The new IPCC focus in AR5 , which formerly emphasized adaptation to climate itself, now stresses risk management as the fundamental policy response to climate change. Adaptation alone is no longer enough. According to researchers, including three from RPV, climate change is a “threat multiplier” that can worsen climate variability and aggravate existing stresses. This new focus acknowledges the high uncertainty with respect to future climate change impacts on natural disaster losses, while emphasizing the need for the iterative management of current and future risks.
A discussion in Economics of Adaptation  found that economic efficiency, together with considerations of equity and acceptability of decisions, should guide climate policy and that decisions can be adapted over time as more is learned about climate-related impacts and risks.
Another study showed the lack of quantified knowledge about the additivity of climate change on societies’ vulnerability to hazards, which is still an essential part of global negotiations. To date, research has focused almost exclusively on normalizing losses for changes in exposure, and not normalizing for changes in vulnerability, even though some countries such as Bangladesh (see Figure 1) have taken significant and successful risk-reduction measures. The study further shows that estimates of future losses under climatic change may be overstated. It also reinforces considerable research in RPV and elsewhere that there are substantial benefits to supporting vulnerability-reducing measures in many regions .
Figure 1. RPV contributed to a novel methodology to empirically measure and project economic vulnerability, which is fundamental for understanding future climate-related risk. It shows baseline and future (2020 and 2050) riverine flood risk in Bangladesh with constant (dashed) and dynamic (in blue) vulnerability. With dynamic (i.e., decreasing vulnerability), future risk is estimated to increase substantially, although at smaller increments as compared with the constant vulnerability case  (click on image to enlarge).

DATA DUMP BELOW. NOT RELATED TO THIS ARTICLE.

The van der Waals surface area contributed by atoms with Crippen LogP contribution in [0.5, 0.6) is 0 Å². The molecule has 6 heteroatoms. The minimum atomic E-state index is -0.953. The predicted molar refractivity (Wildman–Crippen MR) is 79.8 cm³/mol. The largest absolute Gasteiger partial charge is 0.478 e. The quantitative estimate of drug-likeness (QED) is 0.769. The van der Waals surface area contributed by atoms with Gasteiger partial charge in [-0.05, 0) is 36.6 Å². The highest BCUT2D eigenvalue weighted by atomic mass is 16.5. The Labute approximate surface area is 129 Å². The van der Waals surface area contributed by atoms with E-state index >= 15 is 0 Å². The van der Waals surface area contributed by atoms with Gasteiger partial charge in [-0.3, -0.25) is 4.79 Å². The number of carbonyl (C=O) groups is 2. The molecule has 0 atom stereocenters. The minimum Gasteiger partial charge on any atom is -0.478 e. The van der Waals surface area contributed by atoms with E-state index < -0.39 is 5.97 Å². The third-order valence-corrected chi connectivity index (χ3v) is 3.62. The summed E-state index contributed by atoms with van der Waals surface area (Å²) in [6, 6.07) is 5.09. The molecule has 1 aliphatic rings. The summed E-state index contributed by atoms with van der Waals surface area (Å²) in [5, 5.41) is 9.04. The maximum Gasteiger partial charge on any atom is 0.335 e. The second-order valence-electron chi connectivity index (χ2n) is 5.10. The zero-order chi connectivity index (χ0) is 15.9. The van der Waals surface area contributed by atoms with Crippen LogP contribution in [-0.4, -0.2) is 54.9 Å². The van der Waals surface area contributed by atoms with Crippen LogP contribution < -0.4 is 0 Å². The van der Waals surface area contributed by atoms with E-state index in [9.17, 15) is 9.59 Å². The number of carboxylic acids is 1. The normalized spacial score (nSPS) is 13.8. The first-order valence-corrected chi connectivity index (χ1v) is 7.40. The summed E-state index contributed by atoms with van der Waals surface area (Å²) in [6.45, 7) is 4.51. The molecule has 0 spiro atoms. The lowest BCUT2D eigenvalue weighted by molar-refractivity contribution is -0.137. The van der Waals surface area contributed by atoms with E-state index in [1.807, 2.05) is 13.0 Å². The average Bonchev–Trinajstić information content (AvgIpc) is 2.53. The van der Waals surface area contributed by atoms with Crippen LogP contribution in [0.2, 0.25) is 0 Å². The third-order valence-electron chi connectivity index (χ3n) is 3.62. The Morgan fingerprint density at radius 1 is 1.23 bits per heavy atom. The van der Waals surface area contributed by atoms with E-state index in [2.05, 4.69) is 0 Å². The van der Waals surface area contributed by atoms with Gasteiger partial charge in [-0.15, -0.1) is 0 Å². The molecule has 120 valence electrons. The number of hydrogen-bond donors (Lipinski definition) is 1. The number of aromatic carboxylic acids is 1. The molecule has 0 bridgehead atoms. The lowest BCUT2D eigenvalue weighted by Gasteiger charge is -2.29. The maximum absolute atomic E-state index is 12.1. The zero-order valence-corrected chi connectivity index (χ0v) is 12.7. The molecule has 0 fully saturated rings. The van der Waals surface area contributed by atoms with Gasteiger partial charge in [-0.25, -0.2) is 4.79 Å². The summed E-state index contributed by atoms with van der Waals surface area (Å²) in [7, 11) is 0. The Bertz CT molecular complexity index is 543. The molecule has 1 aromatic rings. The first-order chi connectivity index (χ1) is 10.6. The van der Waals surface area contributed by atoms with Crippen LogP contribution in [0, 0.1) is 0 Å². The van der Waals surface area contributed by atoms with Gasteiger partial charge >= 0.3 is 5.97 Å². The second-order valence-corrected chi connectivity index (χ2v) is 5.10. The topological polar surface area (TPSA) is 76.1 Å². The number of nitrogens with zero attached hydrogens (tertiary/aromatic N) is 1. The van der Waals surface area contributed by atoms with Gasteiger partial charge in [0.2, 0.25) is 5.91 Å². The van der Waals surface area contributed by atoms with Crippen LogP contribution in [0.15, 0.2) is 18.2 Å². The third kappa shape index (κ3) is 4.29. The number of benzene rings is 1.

RPV contributed to a paper  showing that literature on climate policy analysis and impact assessment continues to be driven by standard economics, with economic tools having been increasingly criticized for not adequately capturing salient observed socioeconomic realities, and not acknowledging pluralism in values. New development-compatible methodology, developed as part of the UNEP MCA4Climate project, uses multi-criteria analysis that can account for multiple values, interests, trade-offs, and synergies between climate policy goals, their likely consequences, and the development objectives of the country wishing to put into practice its climate policy plans.
 Chambwera M, Heal G, Dubeux C, Hallegatte S, Leclerc L, Markandya A, McCarl BA, Mechler R, Neumann, JE (2014). Economics of adaptation. In: Climate Change 2014: Impacts, Adaptation, and Vulnerability. Part A: Global and Sectoral Aspects. Contribution of Working Group II to the Fifth Assessment Report of the Intergovernmental Panel on Climate Change (eds) Field CB, Barros VR, Dokken DJ, Mach KJ, Mastrandrea MD, Bilir TE, Chatterjee M, Ebi KL, Estrada YO, Genova RC, Girma B, Kissel ES, Levy AN. MacCracken S, Mastrandrea PR, White LL. Cambridge University Press, Cambridge, United Kingdom and New York, NY, USA, pp. 945-977.
 Mechler R, Bouwer L. (2014). Understanding trends and projections of global disaster losses and climate change: Is vulnerability the missing link? Climatic Change, Published online 12 August.
 Scrieciu SS, Belton V, Chalabi Z, Mechler R. (2014). Advancing methodological thinking and practice for development-compatible climate policy planning. Mitigation and Adaptation Strategies for Global Change 19 (3) 261-288.
Last edited: 02 April 2015
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